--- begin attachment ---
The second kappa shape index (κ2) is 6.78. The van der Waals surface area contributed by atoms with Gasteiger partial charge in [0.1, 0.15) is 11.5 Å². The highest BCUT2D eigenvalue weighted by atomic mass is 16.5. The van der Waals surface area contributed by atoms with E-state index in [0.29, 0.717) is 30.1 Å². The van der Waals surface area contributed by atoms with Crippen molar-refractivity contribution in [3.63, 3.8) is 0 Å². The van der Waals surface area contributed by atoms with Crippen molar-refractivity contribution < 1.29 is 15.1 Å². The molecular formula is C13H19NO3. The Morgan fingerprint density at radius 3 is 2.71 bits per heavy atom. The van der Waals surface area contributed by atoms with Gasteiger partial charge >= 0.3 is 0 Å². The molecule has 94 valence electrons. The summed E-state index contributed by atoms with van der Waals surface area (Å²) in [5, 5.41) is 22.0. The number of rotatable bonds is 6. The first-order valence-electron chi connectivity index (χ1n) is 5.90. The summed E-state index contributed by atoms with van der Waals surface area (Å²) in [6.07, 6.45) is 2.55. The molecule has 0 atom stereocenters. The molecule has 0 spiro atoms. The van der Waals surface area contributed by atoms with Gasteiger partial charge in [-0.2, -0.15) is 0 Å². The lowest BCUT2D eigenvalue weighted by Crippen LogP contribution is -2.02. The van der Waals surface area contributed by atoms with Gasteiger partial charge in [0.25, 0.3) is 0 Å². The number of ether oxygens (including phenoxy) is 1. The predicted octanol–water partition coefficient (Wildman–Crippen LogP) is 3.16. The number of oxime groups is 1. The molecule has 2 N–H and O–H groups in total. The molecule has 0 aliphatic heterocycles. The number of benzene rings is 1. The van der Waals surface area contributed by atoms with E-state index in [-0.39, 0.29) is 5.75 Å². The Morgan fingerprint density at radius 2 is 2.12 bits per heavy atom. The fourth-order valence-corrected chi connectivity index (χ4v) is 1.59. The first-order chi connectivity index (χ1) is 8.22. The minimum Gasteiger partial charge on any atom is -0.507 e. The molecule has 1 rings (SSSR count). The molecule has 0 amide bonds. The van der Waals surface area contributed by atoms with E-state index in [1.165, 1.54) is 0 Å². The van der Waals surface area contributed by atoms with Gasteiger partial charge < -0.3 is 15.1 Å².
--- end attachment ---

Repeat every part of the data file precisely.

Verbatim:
The second kappa shape index (κ2) is 6.78. The van der Waals surface area contributed by atoms with Gasteiger partial charge in [0.1, 0.15) is 11.5 Å². The highest BCUT2D eigenvalue weighted by atomic mass is 16.5. The van der Waals surface area contributed by atoms with E-state index in [0.29, 0.717) is 30.1 Å². The van der Waals surface area contributed by atoms with Crippen molar-refractivity contribution in [3.63, 3.8) is 0 Å². The van der Waals surface area contributed by atoms with Crippen molar-refractivity contribution < 1.29 is 15.1 Å². The molecular formula is C13H19NO3. The Morgan fingerprint density at radius 3 is 2.71 bits per heavy atom. The van der Waals surface area contributed by atoms with Gasteiger partial charge >= 0.3 is 0 Å². The molecule has 94 valence electrons. The summed E-state index contributed by atoms with van der Waals surface area (Å²) in [5, 5.41) is 22.0. The number of rotatable bonds is 6. The first-order valence-electron chi connectivity index (χ1n) is 5.90. The summed E-state index contributed by atoms with van der Waals surface area (Å²) in [6.07, 6.45) is 2.55. The molecule has 0 atom stereocenters. The molecule has 0 spiro atoms. The van der Waals surface area contributed by atoms with Gasteiger partial charge in [-0.2, -0.15) is 0 Å². The lowest BCUT2D eigenvalue weighted by Crippen LogP contribution is -2.02. The van der Waals surface area contributed by atoms with Gasteiger partial charge in [0.25, 0.3) is 0 Å². The number of ether oxygens (including phenoxy) is 1. The predicted octanol–water partition coefficient (Wildman–Crippen LogP) is 3.16. The number of oxime groups is 1. The molecule has 2 N–H and O–H groups in total. The molecule has 0 aliphatic heterocycles. The number of benzene rings is 1. The van der Waals surface area contributed by atoms with E-state index in [-0.39, 0.29) is 5.75 Å². The Morgan fingerprint density at radius 2 is 2.12 bits per heavy atom. The fourth-order valence-corrected chi connectivity index (χ4v) is 1.59. The first-order chi connectivity index (χ1) is 8.22. The minimum Gasteiger partial charge on any atom is -0.507 e. The molecule has 1 rings (SSSR count). The molecule has 0 amide bonds. The van der Waals surface area contributed by atoms with E-state index in [1.165, 1.54) is 0 Å². The van der Waals surface area contributed by atoms with Gasteiger partial charge < -0.3 is 15.1 Å².